An ACL injury occurs when the anterior cruciate ligament is damaged or torn and as you can imagine has the potential to detrimentally cut short an athletic career. This can take 6-12 months of intensive rehab and recovery to return to normal functionality.

Let’s have a look at a few factors that make women high risk for ACL injury.

Being a woman means you’re at a 2-8x higher risk than men of enduring a season ending ACL injury. Our unique physiology and with it the hormonal fluctuations that occur throughout the menstrual cycle affect joint laxity, this can alter biomechanics and ACL injury risk has been found to increase by 20% – pre ovulation.

We also have some structural differences that make us more susceptible injury. Wide hips increases the angle between the quadriceps muscle and the patellar tendon also known as the Q angle, this can affect our knee pathology causing our knees to collapse inwards when landing. Flat feet, if you have feet that collapse inward, your knees are more likely to knock together or if you have high arches, you will have a reduced area for load support, which can modify the transmission of forces through the lower limbs, leading to increased stress on the ACL.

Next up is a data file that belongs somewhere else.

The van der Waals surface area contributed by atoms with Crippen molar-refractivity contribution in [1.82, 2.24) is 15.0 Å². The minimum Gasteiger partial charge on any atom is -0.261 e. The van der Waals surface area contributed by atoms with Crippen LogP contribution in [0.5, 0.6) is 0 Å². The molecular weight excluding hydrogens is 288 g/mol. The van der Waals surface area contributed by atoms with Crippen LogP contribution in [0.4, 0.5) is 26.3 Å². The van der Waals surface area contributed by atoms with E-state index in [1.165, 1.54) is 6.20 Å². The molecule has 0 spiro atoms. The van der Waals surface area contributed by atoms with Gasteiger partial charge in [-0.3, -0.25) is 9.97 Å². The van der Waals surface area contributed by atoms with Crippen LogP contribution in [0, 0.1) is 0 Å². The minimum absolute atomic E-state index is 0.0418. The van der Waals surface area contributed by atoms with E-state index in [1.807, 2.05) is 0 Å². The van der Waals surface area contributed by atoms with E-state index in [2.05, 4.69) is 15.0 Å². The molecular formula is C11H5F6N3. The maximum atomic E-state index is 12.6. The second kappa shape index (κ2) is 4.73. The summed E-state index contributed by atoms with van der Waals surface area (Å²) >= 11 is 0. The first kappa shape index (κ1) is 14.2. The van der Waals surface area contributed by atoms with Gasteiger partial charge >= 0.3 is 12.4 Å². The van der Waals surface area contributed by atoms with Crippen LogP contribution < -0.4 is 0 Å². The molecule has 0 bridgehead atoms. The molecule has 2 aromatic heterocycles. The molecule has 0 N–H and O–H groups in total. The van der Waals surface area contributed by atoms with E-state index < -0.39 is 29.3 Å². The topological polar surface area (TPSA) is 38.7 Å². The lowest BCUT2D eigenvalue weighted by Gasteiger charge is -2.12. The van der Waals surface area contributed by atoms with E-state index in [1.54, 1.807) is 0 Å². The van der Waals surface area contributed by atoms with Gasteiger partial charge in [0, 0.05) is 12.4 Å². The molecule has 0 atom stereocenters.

Unfortunately ACL injuries are far too common at the elite level, let alone the grassroots where the everyday athlete has less access to injury preventative resources. Research suggests that when women engage in a preventive periodised strength plan that includes neuromuscular and proprioceptive exercises she can reduce the risk of ACL injuries.

TrainHer takes into account the female anatomical and hormonal differences that come into play here and will come up with a tailored ACL injury prevention program.

Click here to to contact us for more information on an injury prevention program.